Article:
SPRINGFIELD, N.J. -- Earlier this week, while strolling through the tradition-rich Baltusrol locker room, Thomas Bjorn stumbled upon the record-setting scorecard from Jack Nicklaus' magical round of 63 in the 1980 U.S. Open.
"No matter where you go in the world, there's always a wall with Jack Nicklaus on it," Bjorn quipped.
So on Saturday, as Bjorn stood on the par-5 17th hole needing birdie-birdie to shoot 62 -- the lowest round ever in a major -- he turned to caddie Ken Comboy and filled him in on the potential for history.
"I told him 'Let's go for a 4 and a 3 and give the world a target,' " Comboy said with a grin.
It didn't happen. Bjorn settled for par on 17 and birdie on 18 for a final score of 63, tying him with Nicklaus and 21 others for the lowest round ever in a major championship.
After starting the day tied for 35th at 2 over, the 34-year-old European Tour player from Denmark shot his way up the PGA Championship leaderboard. It was a turnaround that few would have predicted -- Bjorn included. Over the course of a 12-year professional career, Bjorn's name has become more synonymous with catastrophic meltdowns and battles with inner demons than record-setting golf scores.
After double-bogeying the 18th at the British Open last month to miss the cut by one stroke, he sat down with instructor Simon Holmes and succumbed to "extensive changes" in his swing, designed to help Bjorn finish his backswing. In the past, when the pressure was turned up, Bjorn's mechanics were turned off.
The changes were so extensive that Bjorn accepted it might takes months to adapt. Holmes told him he wouldn't feel comfortable for a year. And yet here Bjorn is, a few weeks removed from his first lesson, contending for the first major championship of his career and the first by a European since Paul Lawrie's British title in 1999.
"Guess I'm a bit further along than I thought I was," Bjorn said Saturday. "Now I just need to keep it up."
Everyone will be expecting a meltdown. After all, it was Bjorn who was leading the European Open back in July when he made 11 on the par-4 17th at The K Club, finishing with a final-round 86 for 33rd place.
It was Bjorn who lost the 2003 British Open at Royal St. George's after blowing a three-stroke lead with four holes to play. Everyone remembers the two shots he left in the greenside bunker on 16, causing double-bogey, but he also bogeyed 15 and 17, eventually losing by one stroke to Ben Curtis.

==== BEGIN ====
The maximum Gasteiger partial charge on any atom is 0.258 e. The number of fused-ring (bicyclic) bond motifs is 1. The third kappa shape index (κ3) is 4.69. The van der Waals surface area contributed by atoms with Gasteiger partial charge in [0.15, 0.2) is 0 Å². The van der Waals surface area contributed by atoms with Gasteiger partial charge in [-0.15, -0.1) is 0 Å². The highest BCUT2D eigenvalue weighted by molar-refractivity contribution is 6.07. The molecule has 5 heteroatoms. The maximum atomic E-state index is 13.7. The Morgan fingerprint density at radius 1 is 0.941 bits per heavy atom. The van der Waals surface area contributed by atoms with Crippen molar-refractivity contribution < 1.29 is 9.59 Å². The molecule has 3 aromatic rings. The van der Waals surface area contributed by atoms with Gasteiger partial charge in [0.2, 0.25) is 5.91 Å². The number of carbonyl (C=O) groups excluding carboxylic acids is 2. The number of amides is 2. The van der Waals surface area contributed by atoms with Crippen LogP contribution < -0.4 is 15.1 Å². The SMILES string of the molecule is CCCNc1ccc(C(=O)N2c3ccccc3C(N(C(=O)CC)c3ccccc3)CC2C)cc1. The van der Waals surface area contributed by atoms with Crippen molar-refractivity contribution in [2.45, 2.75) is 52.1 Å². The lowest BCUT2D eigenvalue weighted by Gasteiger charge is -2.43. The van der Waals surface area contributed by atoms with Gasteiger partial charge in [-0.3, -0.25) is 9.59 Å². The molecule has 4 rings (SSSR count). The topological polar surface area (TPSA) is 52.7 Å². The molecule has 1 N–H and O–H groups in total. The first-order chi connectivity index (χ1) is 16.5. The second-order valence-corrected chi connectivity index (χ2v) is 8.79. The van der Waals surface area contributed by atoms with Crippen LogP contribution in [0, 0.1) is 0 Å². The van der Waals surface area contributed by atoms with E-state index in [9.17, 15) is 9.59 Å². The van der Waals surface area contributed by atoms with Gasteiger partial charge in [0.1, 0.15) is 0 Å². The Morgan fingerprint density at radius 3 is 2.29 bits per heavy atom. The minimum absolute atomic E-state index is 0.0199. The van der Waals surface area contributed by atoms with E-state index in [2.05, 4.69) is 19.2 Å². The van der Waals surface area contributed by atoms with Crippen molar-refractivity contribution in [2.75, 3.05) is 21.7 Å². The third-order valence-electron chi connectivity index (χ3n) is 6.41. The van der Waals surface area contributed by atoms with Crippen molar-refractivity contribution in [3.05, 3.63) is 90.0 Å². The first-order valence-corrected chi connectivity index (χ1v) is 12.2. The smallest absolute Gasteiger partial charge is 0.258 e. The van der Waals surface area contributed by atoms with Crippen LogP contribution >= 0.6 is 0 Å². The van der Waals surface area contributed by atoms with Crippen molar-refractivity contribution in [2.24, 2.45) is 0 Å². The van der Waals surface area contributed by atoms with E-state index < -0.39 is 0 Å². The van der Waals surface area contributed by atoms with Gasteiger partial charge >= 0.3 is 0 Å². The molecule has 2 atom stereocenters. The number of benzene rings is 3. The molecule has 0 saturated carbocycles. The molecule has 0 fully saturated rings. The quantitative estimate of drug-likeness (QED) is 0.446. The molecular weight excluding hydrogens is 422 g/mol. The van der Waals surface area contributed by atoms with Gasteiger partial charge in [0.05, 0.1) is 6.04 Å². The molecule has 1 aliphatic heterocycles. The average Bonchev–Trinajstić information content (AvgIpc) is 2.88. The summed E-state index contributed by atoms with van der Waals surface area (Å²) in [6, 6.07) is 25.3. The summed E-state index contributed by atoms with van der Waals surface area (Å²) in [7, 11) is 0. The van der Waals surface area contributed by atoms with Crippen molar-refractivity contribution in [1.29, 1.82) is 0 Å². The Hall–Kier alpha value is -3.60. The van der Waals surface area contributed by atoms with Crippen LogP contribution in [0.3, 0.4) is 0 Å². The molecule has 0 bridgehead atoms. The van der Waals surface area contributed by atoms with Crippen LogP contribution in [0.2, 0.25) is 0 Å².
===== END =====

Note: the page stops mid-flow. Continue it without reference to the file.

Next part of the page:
It was Bjorn who walked off the course at the 2004 European Cup, citing "too many demons" in his head.
It was the same Bjorn who again fell apart at St. Andrews, hitting his tee shot out of bounds on 18, prompting him to seek help from Holmes. Bjorn can't promise that Sunday at Baltusrol will be any different. But he came here with no expectations and despite shooting his jaw-dropping 63 -- a one-round score two shots better than anyone else in the tournament -- that isn't going to change.
"I'm going to stick to the things that I stuck to these first three days," Bjorn said. "Stick to trusting my golf swing, stick to playing my game and don't get carried away with the situation I'm in. I came in with no expectations and that's what I'm going to keep doing tomorrow, to stay in the moment and focus on making great golf shots because that's what's working."
Holmes believes his pupil can win with his new swing. Half the battle, he said, is getting players to accept such radical changes. When Bjorn called Holmes for help, the instructor dug out some old tape of the golfer, showing him that he wasn't finishing his backswing consistently. And when he failed to do so, the ball sailed to the right. Bjorn bought it. And continues to do so.
"If you work on the cancer of your swing, you're going to get at least five percent better before you even step on a tee," Holmes said. "If he started at zero, I'd say he's already up to 75 percent because he's focused on the right things. It will just take him a year until it becomes unconscious."
But time for such acclimations don't exist. On Sunday afternoon, Thomas Bjorn will step to the first tee of the PGA Championship and take his final exam. The temperature again is expected to hover at 100 degrees, the entire world will be watching and the new swing will be put under a microscope greater than any Bjorn ever expected.
The question remains how he -- and that swing -- will respond.
"The more often I put myself in that position," Bjorn said, "one day it's going to break my way."
Wayne Drehs is a staff writer for ESPN.com. He can be reached at Wayne.Drehs@espn3.com